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Oscar Martínez-Alvarado, Laura H. Baker, Suzanne L. Gray, John Methven, and Robert S. Plant

Abstract

Strong winds equatorward and rearward of a cyclone core have often been associated with two phenomena: the cold conveyor belt (CCB) jet and sting jets. Here, detailed observations of the mesoscale structure in this region of an intense cyclone are analyzed. The in situ and dropsonde observations were obtained during two research flights through the cyclone during the Diabatic Influences on Mesoscale Structures in Extratropical Storms (DIAMET) field campaign. A numerical weather prediction model is used to link the strong wind regions with three types of “airstreams” or coherent ensembles of trajectories: two types are identified with the CCB, hooking around the cyclone center, while the third is identified with a sting jet, descending from the cloud head to the west of the cyclone. Chemical tracer observations show for the first time that the CCB and sting jet airstreams are distinct air masses even when the associated low-level wind maxima are not spatially distinct. In the model, the CCB experiences slow latent heating through weak-resolved ascent and convection, while the sting jet experiences weak cooling associated with microphysics during its subsaturated descent. Diagnosis of mesoscale instabilities in the model shows that the CCB passes through largely stable regions, while the sting jet spends relatively long periods in locations characterized by conditional symmetric instability (CSI). The relation of CSI to the observed mesoscale structure of the bent-back front and its possible role in the cloud banding is discussed.

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L. M. McMillin, D. G. Gray, H. F. Drahos, M. W. Chalfant, and C. S. Novak

Abstract

Root-mean-square differences between satellite and radiosondes for the past three years that TIROS-N has been operational are examined. They show a pronounced annual cycle because the statistics are dominated by the Northern Hemisphere. Differences are smaller in the summer and are larger in the winter, but they reflect a change in the effect of location differences as well as retrieval error. In addition to the annual cycle, there is an increase in retrieval accuracy with time. For the partly cloudy retrievals, the increase approaches 1.3 K for some levels.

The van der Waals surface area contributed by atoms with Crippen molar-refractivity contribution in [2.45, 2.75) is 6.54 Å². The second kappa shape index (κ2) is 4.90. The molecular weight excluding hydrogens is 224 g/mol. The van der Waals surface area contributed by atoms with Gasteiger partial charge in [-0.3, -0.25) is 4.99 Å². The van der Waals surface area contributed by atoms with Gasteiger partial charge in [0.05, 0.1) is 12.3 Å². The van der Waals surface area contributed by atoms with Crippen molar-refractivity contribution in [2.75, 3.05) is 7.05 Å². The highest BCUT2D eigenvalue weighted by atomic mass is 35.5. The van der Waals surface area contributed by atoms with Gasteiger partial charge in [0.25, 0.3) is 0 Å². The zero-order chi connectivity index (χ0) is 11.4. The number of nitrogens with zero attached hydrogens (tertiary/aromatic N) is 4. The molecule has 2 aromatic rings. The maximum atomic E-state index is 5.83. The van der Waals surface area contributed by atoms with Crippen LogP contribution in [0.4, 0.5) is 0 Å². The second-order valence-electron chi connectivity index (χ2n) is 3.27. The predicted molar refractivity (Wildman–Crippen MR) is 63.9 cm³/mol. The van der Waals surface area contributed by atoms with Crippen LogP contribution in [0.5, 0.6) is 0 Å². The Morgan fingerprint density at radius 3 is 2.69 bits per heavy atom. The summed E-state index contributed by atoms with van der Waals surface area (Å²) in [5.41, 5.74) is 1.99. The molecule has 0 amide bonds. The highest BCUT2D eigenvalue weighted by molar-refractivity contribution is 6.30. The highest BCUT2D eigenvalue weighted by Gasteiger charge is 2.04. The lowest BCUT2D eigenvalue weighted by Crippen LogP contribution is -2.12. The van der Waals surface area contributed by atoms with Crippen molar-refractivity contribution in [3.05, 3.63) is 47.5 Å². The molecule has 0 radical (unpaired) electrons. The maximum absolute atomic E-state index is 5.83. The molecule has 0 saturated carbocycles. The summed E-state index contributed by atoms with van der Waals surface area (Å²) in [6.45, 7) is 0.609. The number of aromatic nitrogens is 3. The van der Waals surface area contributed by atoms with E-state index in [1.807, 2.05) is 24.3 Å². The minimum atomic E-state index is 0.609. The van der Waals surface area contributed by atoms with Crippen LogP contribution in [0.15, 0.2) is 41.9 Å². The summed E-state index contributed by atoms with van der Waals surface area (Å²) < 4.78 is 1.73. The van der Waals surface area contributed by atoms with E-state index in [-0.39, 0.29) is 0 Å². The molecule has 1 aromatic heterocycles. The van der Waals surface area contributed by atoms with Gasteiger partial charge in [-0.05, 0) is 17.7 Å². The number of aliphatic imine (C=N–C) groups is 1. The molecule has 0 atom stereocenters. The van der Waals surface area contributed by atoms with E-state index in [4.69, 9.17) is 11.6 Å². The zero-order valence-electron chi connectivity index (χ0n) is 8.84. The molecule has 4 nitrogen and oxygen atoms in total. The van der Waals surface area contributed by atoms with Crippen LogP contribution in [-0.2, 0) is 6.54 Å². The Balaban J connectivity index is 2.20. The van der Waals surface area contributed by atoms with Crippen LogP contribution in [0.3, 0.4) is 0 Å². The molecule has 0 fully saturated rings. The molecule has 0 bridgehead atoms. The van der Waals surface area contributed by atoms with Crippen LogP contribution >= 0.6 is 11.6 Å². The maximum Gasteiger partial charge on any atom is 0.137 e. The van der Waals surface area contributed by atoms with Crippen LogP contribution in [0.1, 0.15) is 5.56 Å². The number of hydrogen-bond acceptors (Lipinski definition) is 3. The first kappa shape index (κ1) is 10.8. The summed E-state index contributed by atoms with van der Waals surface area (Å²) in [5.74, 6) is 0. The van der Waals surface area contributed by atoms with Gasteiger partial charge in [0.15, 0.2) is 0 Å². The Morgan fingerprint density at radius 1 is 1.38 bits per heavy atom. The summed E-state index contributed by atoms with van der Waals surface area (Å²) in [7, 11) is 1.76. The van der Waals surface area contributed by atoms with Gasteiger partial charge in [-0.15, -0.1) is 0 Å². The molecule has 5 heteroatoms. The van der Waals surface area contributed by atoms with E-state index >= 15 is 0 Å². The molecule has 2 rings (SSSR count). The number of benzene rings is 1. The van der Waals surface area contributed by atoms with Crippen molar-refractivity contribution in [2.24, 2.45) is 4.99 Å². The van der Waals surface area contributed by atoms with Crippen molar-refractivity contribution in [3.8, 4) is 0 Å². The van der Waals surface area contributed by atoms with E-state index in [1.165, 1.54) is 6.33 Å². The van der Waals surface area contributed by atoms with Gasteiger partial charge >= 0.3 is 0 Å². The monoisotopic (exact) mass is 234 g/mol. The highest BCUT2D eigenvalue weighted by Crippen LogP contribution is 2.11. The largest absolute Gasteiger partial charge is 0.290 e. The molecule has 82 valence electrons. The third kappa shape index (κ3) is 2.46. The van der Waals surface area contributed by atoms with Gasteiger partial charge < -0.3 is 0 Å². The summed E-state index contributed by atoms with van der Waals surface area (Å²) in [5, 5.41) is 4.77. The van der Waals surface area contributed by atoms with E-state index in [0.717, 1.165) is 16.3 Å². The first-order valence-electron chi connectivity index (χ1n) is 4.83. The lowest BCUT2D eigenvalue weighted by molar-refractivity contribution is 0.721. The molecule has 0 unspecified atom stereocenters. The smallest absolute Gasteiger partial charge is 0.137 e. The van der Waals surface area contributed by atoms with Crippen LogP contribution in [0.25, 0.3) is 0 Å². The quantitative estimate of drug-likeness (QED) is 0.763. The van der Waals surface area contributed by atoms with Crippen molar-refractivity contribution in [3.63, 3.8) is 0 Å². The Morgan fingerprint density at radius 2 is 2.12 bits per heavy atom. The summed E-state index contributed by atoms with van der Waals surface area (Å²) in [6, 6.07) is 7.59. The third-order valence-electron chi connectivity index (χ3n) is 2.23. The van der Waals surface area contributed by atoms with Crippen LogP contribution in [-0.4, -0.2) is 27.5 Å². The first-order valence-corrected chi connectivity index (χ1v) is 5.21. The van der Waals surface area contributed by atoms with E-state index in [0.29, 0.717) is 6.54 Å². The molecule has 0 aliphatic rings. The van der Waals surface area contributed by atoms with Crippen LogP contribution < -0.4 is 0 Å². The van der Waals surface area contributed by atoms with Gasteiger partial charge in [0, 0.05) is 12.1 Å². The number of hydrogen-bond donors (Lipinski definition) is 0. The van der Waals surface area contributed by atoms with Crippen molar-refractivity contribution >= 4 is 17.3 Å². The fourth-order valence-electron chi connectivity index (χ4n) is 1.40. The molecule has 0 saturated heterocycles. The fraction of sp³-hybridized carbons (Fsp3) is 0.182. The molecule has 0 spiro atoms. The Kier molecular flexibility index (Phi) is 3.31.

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Patrick Ludwig, Joaquim G. Pinto, Simona A. Hoepp, Andreas H. Fink, and Suzanne L. Gray

Abstract

Windstorm Kyrill affected large parts of Europe in January 2007 and caused widespread havoc and loss of life. In this study the formation of a secondary cyclone, Kyrill II, along the occluded front of the mature cyclone Kyrill and the occurrence of severe wind gusts as Kyrill II passed over Germany are investigated with the help of high-resolution regional climate model simulations. Kyrill underwent an explosive cyclogenesis south of Greenland as the storm crossed poleward of an intense upper-level jet stream. Later in its life cycle secondary cyclogenesis occurred just west of the British Isles. The formation of Kyrill II along the occluded front was associated (i) with frontolytic strain and (ii) with strong diabatic heating in combination with a developing upper-level shortwave trough. Sensitivity studies with reduced latent heat release feature a similar development but a weaker secondary cyclone, revealing the importance of diabatic processes during the formation of Kyrill II. Kyrill II moved farther toward Europe and its development was favored by a split jet structure aloft, which maintained the cyclone’s exceptionally deep core pressure (below 965 hPa) for at least 36 h. The occurrence of hurricane-force winds related to the strong cold front over north and central Germany is analyzed using convection-permitting simulations. The lower troposphere exhibits conditional instability, a turbulent flow, and evaporative cooling. Simulation at high spatiotemporal resolution suggests that the downward mixing of high momentum (the wind speed at 875 hPa widely exceeded 45 m s−1) accounts for widespread severe surface wind gusts, which is in agreement with observed widespread losses.